Coming to grips with the spread of cassava mosaic disease in Southeast Asia
As a new cassava disease spreads across Southeast Asia, researchers respond with a regional strategy to manage it. The viruses that cause cassava mosaic disease (CMD) are spread locally by an insect vector, but move over long distances through stem cuttings, which are used as seed. Understanding the seed networks that spread the disease helps to develop solutions to control it.
Cassava is the third most widely grown crop in Southeast Asia, after only sugarcane and rice. In Cambodia and Vietnam, most cassava is grown by smallholders, as a cash crop to sell to processors who make starch and other products for domestic and export markets. Disaster struck in 2015, when CMD was first reported in eastern Cambodia. By 2017 the disease was lowering crop yields across Cambodia and southern Vietnam, threatening the 55 million tons of cassava produced in the region.
The disease is caused by the Sri Lankan cassava mosaic virus, which is spread by the whitefly (an insect vector), and through the informal, commercial seed network that farmers use to access stems as planting material.
The newly arrived disease was a call for regional action. In 2018, CIAT, IITA and other partners of the GCP21 (Global Cassava Partnership for the 21st Century) met to propose a regional strategy for CMD: integrating surveillance data across the region, mapping disease distribution and spread, sharing information about the disease with farmers and extension agents, propagating and trading virus-free stakes, testing varieties already grown in the region to see which ones were most CMD-resistant, limiting exchange to healthy planting material and breeding new CMD-resistant cassava varieties.
In 2018 a survey of cassava seed systems in Cambodia and Vietnam, was conducted by CIAT. According to the survey, the exchange of University of Florida, Wageningen University and Research, (WUR), Fujian Agriculture and Forestry University, University of Queensland, China Academy of Agricultural Sciences, University of Battambang – Cambodia, General Directorate of Agriculture – Cambodia, Tay Nguyen University – Vietnam, Hung Loc Agricultural Research Center – Vietnam, the exchange of planting stems is likely the main source of risk for long-distance disease spread (see also the story on network analysis in FP2). The study found that, as in many parts of the world, farmers collect most of their cassava seed on their own farm, or they exchange seed with other farmers within their own community. But Cambodia and Vietnam also host an efficient, large-scale, commercial cassava seed network, trading large volumes of seed both within and between countries. In Asia, millions of tons of cassava roots are trucked from farmers’ fields to processing factories each season; these transportation channels also provide a practical and inexpensive network for exchanging cassava stems. Warm, humid southern Vietnam can produce stems all year long, allowing traders to sell large amounts of planting material to farmers in northwest Cambodia, a rapidly growing cassava area with a three-month dry season that limits seed availability.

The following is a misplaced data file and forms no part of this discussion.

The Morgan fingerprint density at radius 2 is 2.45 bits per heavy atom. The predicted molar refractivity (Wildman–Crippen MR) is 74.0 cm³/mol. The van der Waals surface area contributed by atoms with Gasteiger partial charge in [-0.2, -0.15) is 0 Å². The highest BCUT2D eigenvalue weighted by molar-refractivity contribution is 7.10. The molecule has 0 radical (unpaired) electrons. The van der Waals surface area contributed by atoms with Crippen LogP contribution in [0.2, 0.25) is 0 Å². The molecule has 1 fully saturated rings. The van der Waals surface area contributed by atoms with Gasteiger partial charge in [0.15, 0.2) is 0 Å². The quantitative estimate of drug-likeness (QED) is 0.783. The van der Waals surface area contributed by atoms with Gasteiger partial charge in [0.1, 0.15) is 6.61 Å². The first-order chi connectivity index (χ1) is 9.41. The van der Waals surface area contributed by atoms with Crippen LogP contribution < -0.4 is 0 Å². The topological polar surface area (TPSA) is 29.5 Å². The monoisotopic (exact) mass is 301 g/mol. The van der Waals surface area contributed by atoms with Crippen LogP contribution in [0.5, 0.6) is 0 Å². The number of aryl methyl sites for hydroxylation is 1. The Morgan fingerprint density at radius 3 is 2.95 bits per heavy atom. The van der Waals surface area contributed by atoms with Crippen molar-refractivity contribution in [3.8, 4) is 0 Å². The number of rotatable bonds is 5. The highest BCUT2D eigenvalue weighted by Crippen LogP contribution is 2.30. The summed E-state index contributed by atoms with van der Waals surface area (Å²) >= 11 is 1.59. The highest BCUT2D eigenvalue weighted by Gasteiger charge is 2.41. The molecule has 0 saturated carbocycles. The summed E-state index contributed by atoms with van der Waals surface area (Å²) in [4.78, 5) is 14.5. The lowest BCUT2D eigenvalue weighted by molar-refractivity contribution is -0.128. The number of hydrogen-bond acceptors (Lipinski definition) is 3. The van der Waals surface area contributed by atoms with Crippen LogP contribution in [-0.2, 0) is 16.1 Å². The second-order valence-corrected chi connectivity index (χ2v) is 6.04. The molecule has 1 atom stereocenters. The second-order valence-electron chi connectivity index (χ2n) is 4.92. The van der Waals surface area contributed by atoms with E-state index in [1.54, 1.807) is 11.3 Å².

“Viruses do not recognize international borders. Like the stem exchange networks themselves, solutions to the CMD epidemic must be regional,” says Erik Delaquis, a CIAT researcher who was involved in the seed network study.
Seed exchange networks efficiently provide new varieties to large numbers of farmers, while allowing farmers to recover from seed loss. But these seed networks can inadvertently move seed- borne diseases like CMD hundreds of kilometers in a single season. Understanding how the seed trade spreads disease is critical for designing policies that allow farmers to access the seed they need, while making sure that the stems are healthy. The RTB seed systems team has developed tools for evaluating disease surveillance and management strategies in seed systems, in collaboration with Kelsey Andersen and Karen Garrett of the University of Florida. The RTB team is currently developing recommendations for optimizing sampling and interventions in the cassava seed systems in South East Asia.
James Legg, who leads RTB’s FP3, notes that, “one of the key strengths of RTB is that it allows cassava experts from Africa (IITA), Latin America and Asia (CIAT) to share experiences in battling complex regional pandemics such as the one currently spreading through Southeast Asia.” The RTB seed systems team is therefore working closely with plant virologists as well as breeders from CIAT and IITA to ensure that partners in Asia get access to CMD-resistant varieties as well as the best tools available for monitoring disease spread and rapidly producing virus-free planting material. Virologist Wilmer Cuéllar is leading CIAT’s efforts to slow the spread of the CMD pandemic. He points out that success depends on strengthening the capacity of national research and plant protection teams. CMD will almost certainly spread even more widely before the benefits of the control efforts begin to take effect. However, mitigating the CMD pandemic in Southeast Asia will remain a top priority for the immediate future. With the international collaboration and partnerships that RTB can draw on, the team is confident that cassava will continue to play a key role in the economic development of Southeast Asia.